Tilt pimps giant NZ wind turbine after Aussie setback
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Tilt Renewables (ASX:TLT) has erected what will be the largest wind turbine in New Zealand, just weeks after telling investors that output at its flagship Victorian wind farm has been throttled by the energy market operator.
The South Taranaki Waipipi Wind Farm turbine can generate up to 4.3 megawatts (MW) and has a 130m rotor diameter.
Installation was disrupted by New Zealand’s strict COVID-19 lockdown and by ongoing supply chain issues caused by the pandemic.
The farm is set to to have 31 turbines with a total installed output of 133.3MW, or enough to power about 70,000 homes. The project is scheduled to be completed by the first quarter of 2021.
The news comes almost two weeks after the company said that despite having erected all 80 turbines at its $650m, 336MW Dundonnell Wind Farm located in Western Victoria, only 113MW were fully operating.
The Australian Electricity Market Operator (AEMO) raised concerns around the project’s impact on voltage in the electricity grid, despite certifying it as compliant in 2018.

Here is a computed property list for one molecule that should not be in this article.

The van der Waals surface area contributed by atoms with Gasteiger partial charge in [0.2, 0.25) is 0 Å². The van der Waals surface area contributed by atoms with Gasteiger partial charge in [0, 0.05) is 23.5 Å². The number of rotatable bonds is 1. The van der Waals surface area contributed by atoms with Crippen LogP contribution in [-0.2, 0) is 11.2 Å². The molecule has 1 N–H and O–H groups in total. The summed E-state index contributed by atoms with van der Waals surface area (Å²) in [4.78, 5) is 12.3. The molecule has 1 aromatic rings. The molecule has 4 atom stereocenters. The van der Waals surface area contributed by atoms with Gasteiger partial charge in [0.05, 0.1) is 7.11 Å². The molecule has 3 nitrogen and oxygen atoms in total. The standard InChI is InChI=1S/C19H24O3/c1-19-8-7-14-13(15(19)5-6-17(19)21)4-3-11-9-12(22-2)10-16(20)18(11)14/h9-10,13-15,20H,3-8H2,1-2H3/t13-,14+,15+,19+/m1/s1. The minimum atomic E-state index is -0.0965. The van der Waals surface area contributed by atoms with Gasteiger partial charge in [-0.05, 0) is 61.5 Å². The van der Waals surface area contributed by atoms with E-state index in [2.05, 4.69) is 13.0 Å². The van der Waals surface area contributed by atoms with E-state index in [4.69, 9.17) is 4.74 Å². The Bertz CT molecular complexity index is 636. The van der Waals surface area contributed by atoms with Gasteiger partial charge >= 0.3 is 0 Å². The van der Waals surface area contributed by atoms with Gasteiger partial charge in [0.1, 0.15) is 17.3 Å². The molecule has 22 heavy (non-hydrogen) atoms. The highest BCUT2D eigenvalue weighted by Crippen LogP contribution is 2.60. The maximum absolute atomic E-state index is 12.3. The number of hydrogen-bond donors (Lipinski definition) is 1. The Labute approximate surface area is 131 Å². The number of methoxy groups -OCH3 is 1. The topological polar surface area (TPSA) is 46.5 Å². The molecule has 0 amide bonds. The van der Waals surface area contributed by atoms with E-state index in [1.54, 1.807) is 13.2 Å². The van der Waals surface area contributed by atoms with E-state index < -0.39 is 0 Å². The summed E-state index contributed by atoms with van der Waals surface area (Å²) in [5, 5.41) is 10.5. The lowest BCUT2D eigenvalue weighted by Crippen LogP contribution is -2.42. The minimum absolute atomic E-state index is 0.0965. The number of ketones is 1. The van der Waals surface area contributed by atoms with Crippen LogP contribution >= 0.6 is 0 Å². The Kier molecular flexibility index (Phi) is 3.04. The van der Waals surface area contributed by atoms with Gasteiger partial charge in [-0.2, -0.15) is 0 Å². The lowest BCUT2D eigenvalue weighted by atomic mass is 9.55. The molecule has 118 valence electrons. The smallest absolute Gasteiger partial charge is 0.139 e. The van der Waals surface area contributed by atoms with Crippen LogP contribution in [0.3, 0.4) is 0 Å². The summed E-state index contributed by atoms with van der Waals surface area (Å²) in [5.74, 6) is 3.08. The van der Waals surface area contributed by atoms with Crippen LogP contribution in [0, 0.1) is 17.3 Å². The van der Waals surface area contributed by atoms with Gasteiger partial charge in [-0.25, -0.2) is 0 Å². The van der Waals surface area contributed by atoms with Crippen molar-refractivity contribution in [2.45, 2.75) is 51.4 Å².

“Tilt continues to work with AEMO and turbine supplier, Vestas, to mitigate AEMO’s unanticipated concerns,” the company said.
It doesn’t know how long it will take to assuage AEMO’s new concerns.
The delay means the company now estimates that group EBITDAF (earnings before interest, depreciation, amortisation and fair value adjustments) will fall below the guidance given in May.
EBITDAF is estimated to be up to 19 per cent lower at $65m to $80m.
In May, Tilt said fiscal 2021 would be “a transitional year” with 469MW of new generation planned to come online. It said EBITDAF for the coming year was expected between $80m and $95m.
“The delay to reaching full production at Dundonnell Wind Farm is unfortunate given Tilt has followed the prescribed connection process, however it should be remembered that this is a long-term infrastructure asset which will eventually move to full production and produce strong cashflows for more than 30 years,” CEO Deion Campbell said.
The renewable energy sector has been touted as a possible $50bn engine to drive economic recovery after the COVID-19 pandemic is brought under control.
But a lack of government policy around carbon emissions and renewables, and regulatory problems as AEMO struggles to reform energy market rules while simultaneously manage diverse new demands on grid infrastructure, caused investment in renewables to collapse last year by 60 per cent.
The result for companies has been mixed.
Windlab was taken over by Federation Asset Management in June for $68m, which was chiefly interested in its African assets. The company was undervalued by Australian investors despite a portfolio of high potential renewable projects.
Infigen (ASX:IFN) on the other hand is the subject of a bidding war between Philippines-owned UAC Energy and Spanish company Iberdrola. The bids stand at 86c and 89c a share, respectively.